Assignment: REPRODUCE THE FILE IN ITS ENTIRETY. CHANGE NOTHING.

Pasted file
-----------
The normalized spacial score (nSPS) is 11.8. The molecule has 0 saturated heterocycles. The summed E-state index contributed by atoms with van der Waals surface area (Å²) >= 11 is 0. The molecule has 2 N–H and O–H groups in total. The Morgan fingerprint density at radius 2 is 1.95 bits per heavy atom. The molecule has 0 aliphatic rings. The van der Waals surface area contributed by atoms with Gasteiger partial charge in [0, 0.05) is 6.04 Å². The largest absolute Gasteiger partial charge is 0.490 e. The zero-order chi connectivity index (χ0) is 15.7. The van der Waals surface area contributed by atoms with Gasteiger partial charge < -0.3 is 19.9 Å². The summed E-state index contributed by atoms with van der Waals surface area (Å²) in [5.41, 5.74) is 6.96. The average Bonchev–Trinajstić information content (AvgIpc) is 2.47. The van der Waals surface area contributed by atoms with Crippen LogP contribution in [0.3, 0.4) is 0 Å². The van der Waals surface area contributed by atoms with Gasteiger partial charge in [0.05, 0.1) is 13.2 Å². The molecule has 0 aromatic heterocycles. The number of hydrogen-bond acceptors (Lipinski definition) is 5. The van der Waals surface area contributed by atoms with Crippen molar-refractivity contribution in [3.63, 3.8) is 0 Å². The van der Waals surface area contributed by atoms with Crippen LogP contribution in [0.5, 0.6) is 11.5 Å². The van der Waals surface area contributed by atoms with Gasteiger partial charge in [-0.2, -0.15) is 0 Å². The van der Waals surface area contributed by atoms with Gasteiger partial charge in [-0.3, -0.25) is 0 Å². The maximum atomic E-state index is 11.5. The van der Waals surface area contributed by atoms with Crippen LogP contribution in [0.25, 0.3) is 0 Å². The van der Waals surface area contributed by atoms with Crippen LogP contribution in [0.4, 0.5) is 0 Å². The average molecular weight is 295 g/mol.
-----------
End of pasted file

The normalized spacial score (nSPS) is 11.8. The molecule has 0 saturated heterocycles. The summed E-state index contributed by atoms with van der Waals surface area (Å²) >= 11 is 0. The molecule has 2 N–H and O–H groups in total. The Morgan fingerprint density at radius 2 is 1.95 bits per heavy atom. The molecule has 0 aliphatic rings. The van der Waals surface area contributed by atoms with Gasteiger partial charge in [0, 0.05) is 6.04 Å². The largest absolute Gasteiger partial charge is 0.490 e. The zero-order chi connectivity index (χ0) is 15.7. The van der Waals surface area contributed by atoms with Gasteiger partial charge < -0.3 is 19.9 Å². The summed E-state index contributed by atoms with van der Waals surface area (Å²) in [5.41, 5.74) is 6.96. The average Bonchev–Trinajstić information content (AvgIpc) is 2.47. The van der Waals surface area contributed by atoms with Crippen LogP contribution in [0.3, 0.4) is 0 Å². The van der Waals surface area contributed by atoms with Gasteiger partial charge in [0.05, 0.1) is 13.2 Å². The molecule has 0 aromatic heterocycles. The number of hydrogen-bond acceptors (Lipinski definition) is 5. The van der Waals surface area contributed by atoms with Crippen molar-refractivity contribution in [3.63, 3.8) is 0 Å². The van der Waals surface area contributed by atoms with Crippen LogP contribution in [0.5, 0.6) is 11.5 Å². The van der Waals surface area contributed by atoms with Gasteiger partial charge in [-0.2, -0.15) is 0 Å². The van der Waals surface area contributed by atoms with Gasteiger partial charge in [-0.3, -0.25) is 0 Å². The maximum atomic E-state index is 11.5. The van der Waals surface area contributed by atoms with Crippen LogP contribution in [0.25, 0.3) is 0 Å². The van der Waals surface area contributed by atoms with Crippen LogP contribution in [0.4, 0.5) is 0 Å². The average molecular weight is 295 g/mol.